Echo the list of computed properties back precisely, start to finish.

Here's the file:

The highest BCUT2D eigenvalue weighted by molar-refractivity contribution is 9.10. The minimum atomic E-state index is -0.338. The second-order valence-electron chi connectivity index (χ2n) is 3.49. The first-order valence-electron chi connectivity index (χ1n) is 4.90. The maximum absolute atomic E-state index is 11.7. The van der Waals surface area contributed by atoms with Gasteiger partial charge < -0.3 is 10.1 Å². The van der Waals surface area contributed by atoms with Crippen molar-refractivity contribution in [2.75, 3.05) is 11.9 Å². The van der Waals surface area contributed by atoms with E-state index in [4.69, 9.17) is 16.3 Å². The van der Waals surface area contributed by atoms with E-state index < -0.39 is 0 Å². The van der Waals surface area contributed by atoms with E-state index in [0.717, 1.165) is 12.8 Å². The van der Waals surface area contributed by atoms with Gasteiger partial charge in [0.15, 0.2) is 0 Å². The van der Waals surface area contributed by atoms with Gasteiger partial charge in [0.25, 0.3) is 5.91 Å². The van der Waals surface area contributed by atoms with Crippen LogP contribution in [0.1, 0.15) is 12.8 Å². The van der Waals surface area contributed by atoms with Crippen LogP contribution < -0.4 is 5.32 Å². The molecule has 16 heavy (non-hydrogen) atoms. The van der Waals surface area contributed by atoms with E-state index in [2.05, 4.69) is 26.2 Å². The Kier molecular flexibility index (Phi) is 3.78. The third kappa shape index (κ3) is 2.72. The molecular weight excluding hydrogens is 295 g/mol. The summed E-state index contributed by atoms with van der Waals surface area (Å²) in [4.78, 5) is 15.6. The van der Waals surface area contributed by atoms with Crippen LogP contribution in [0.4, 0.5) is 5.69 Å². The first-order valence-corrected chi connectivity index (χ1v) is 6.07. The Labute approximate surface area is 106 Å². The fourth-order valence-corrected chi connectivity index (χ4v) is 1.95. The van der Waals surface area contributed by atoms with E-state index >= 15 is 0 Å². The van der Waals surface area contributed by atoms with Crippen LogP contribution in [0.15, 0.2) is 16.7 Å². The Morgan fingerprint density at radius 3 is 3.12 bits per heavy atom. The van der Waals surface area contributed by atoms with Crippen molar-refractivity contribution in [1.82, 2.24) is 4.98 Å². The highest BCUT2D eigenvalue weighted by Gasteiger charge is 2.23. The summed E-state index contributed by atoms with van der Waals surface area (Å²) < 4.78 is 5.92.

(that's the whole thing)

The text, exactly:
The highest BCUT2D eigenvalue weighted by molar-refractivity contribution is 9.10. The minimum atomic E-state index is -0.338. The second-order valence-electron chi connectivity index (χ2n) is 3.49. The first-order valence-electron chi connectivity index (χ1n) is 4.90. The maximum absolute atomic E-state index is 11.7. The van der Waals surface area contributed by atoms with Gasteiger partial charge < -0.3 is 10.1 Å². The van der Waals surface area contributed by atoms with Crippen molar-refractivity contribution in [2.75, 3.05) is 11.9 Å². The van der Waals surface area contributed by atoms with E-state index in [4.69, 9.17) is 16.3 Å². The van der Waals surface area contributed by atoms with E-state index < -0.39 is 0 Å². The van der Waals surface area contributed by atoms with E-state index in [0.717, 1.165) is 12.8 Å². The van der Waals surface area contributed by atoms with Gasteiger partial charge in [0.15, 0.2) is 0 Å². The van der Waals surface area contributed by atoms with Gasteiger partial charge in [0.25, 0.3) is 5.91 Å². The van der Waals surface area contributed by atoms with Crippen LogP contribution in [0.1, 0.15) is 12.8 Å². The van der Waals surface area contributed by atoms with Crippen LogP contribution < -0.4 is 5.32 Å². The molecule has 16 heavy (non-hydrogen) atoms. The van der Waals surface area contributed by atoms with E-state index in [2.05, 4.69) is 26.2 Å². The Kier molecular flexibility index (Phi) is 3.78. The third kappa shape index (κ3) is 2.72. The molecular weight excluding hydrogens is 295 g/mol. The summed E-state index contributed by atoms with van der Waals surface area (Å²) in [4.78, 5) is 15.6. The van der Waals surface area contributed by atoms with Crippen LogP contribution in [0.4, 0.5) is 5.69 Å². The first-order valence-corrected chi connectivity index (χ1v) is 6.07. The Labute approximate surface area is 106 Å². The fourth-order valence-corrected chi connectivity index (χ4v) is 1.95. The van der Waals surface area contributed by atoms with E-state index >= 15 is 0 Å². The van der Waals surface area contributed by atoms with Crippen LogP contribution in [0.15, 0.2) is 16.7 Å². The Morgan fingerprint density at radius 3 is 3.12 bits per heavy atom. The van der Waals surface area contributed by atoms with Crippen molar-refractivity contribution in [1.82, 2.24) is 4.98 Å². The highest BCUT2D eigenvalue weighted by Gasteiger charge is 2.23. The summed E-state index contributed by atoms with van der Waals surface area (Å²) < 4.78 is 5.92.